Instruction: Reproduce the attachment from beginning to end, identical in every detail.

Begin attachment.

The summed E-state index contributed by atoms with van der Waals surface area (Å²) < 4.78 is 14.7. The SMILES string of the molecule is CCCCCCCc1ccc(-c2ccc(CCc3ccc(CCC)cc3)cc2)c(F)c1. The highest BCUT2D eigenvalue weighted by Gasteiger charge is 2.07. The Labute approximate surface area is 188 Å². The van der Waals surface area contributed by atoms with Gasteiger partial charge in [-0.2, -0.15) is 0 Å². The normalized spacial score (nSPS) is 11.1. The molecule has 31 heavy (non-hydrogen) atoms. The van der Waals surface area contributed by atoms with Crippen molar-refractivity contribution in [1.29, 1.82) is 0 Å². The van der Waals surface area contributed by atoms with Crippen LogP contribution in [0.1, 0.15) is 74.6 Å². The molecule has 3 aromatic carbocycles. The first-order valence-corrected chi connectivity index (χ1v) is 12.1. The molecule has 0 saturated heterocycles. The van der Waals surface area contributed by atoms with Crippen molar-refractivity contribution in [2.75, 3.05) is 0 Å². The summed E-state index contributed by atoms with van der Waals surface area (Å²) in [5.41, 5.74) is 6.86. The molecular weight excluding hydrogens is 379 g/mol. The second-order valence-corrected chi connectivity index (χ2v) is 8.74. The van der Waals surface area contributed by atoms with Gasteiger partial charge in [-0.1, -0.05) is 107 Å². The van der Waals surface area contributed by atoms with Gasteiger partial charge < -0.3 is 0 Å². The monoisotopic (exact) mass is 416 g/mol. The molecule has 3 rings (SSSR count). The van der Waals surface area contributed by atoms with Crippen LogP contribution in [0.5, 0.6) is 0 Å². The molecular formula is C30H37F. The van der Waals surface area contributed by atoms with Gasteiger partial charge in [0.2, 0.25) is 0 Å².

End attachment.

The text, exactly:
The summed E-state index contributed by atoms with van der Waals surface area (Å²) < 4.78 is 14.7. The SMILES string of the molecule is CCCCCCCc1ccc(-c2ccc(CCc3ccc(CCC)cc3)cc2)c(F)c1. The highest BCUT2D eigenvalue weighted by Gasteiger charge is 2.07. The Labute approximate surface area is 188 Å². The van der Waals surface area contributed by atoms with Gasteiger partial charge in [-0.2, -0.15) is 0 Å². The normalized spacial score (nSPS) is 11.1. The molecule has 31 heavy (non-hydrogen) atoms. The van der Waals surface area contributed by atoms with Crippen molar-refractivity contribution in [1.29, 1.82) is 0 Å². The van der Waals surface area contributed by atoms with Crippen LogP contribution in [0.1, 0.15) is 74.6 Å². The molecule has 3 aromatic carbocycles. The first-order valence-corrected chi connectivity index (χ1v) is 12.1. The molecule has 0 saturated heterocycles. The van der Waals surface area contributed by atoms with Crippen molar-refractivity contribution in [2.75, 3.05) is 0 Å². The summed E-state index contributed by atoms with van der Waals surface area (Å²) in [5.41, 5.74) is 6.86. The molecular weight excluding hydrogens is 379 g/mol. The second-order valence-corrected chi connectivity index (χ2v) is 8.74. The van der Waals surface area contributed by atoms with Gasteiger partial charge in [-0.1, -0.05) is 107 Å². The van der Waals surface area contributed by atoms with Gasteiger partial charge < -0.3 is 0 Å². The monoisotopic (exact) mass is 416 g/mol. The molecule has 3 rings (SSSR count). The van der Waals surface area contributed by atoms with Crippen LogP contribution in [0.5, 0.6) is 0 Å². The molecular formula is C30H37F. The van der Waals surface area contributed by atoms with Gasteiger partial charge in [0.2, 0.25) is 0 Å².